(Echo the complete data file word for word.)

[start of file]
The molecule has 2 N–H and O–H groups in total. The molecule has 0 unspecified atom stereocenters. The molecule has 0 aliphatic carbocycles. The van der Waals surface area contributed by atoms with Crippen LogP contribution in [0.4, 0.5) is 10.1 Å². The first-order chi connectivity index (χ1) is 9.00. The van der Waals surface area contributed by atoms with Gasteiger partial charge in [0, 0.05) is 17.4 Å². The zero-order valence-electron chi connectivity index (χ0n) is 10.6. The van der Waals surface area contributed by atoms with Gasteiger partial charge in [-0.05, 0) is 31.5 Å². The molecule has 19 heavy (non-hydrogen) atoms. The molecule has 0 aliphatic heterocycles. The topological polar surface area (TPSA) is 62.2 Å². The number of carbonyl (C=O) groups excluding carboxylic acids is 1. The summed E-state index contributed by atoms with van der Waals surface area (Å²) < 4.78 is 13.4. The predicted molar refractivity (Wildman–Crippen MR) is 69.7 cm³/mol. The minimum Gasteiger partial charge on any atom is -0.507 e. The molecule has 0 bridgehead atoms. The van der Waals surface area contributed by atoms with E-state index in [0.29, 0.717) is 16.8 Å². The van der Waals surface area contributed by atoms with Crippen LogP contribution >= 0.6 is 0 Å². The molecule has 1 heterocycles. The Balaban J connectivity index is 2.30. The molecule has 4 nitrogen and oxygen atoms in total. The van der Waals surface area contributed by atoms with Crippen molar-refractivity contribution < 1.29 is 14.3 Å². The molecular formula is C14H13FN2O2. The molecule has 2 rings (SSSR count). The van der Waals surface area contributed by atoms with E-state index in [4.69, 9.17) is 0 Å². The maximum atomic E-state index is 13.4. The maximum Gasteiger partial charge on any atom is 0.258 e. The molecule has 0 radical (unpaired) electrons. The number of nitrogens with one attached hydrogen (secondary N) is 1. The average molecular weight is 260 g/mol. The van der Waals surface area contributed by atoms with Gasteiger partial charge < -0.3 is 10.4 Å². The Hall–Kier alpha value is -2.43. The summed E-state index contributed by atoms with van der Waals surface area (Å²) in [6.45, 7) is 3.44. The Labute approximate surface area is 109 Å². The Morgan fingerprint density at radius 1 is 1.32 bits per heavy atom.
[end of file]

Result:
The molecule has 2 N–H and O–H groups in total. The molecule has 0 unspecified atom stereocenters. The molecule has 0 aliphatic carbocycles. The van der Waals surface area contributed by atoms with Crippen LogP contribution in [0.4, 0.5) is 10.1 Å². The first-order chi connectivity index (χ1) is 9.00. The van der Waals surface area contributed by atoms with Gasteiger partial charge in [0, 0.05) is 17.4 Å². The zero-order valence-electron chi connectivity index (χ0n) is 10.6. The van der Waals surface area contributed by atoms with Gasteiger partial charge in [-0.05, 0) is 31.5 Å². The molecule has 19 heavy (non-hydrogen) atoms. The molecule has 0 aliphatic heterocycles. The topological polar surface area (TPSA) is 62.2 Å². The number of carbonyl (C=O) groups excluding carboxylic acids is 1. The summed E-state index contributed by atoms with van der Waals surface area (Å²) < 4.78 is 13.4. The predicted molar refractivity (Wildman–Crippen MR) is 69.7 cm³/mol. The minimum Gasteiger partial charge on any atom is -0.507 e. The molecule has 0 bridgehead atoms. The van der Waals surface area contributed by atoms with E-state index in [0.29, 0.717) is 16.8 Å². The van der Waals surface area contributed by atoms with Crippen LogP contribution >= 0.6 is 0 Å². The molecule has 1 heterocycles. The Balaban J connectivity index is 2.30. The molecule has 4 nitrogen and oxygen atoms in total. The van der Waals surface area contributed by atoms with Crippen molar-refractivity contribution < 1.29 is 14.3 Å². The molecular formula is C14H13FN2O2. The molecule has 2 rings (SSSR count). The van der Waals surface area contributed by atoms with E-state index in [4.69, 9.17) is 0 Å². The maximum atomic E-state index is 13.4. The maximum Gasteiger partial charge on any atom is 0.258 e. The molecule has 0 radical (unpaired) electrons. The number of nitrogens with one attached hydrogen (secondary N) is 1. The average molecular weight is 260 g/mol. The van der Waals surface area contributed by atoms with Gasteiger partial charge < -0.3 is 10.4 Å². The Hall–Kier alpha value is -2.43. The summed E-state index contributed by atoms with van der Waals surface area (Å²) in [6.45, 7) is 3.44. The Labute approximate surface area is 109 Å². The Morgan fingerprint density at radius 1 is 1.32 bits per heavy atom.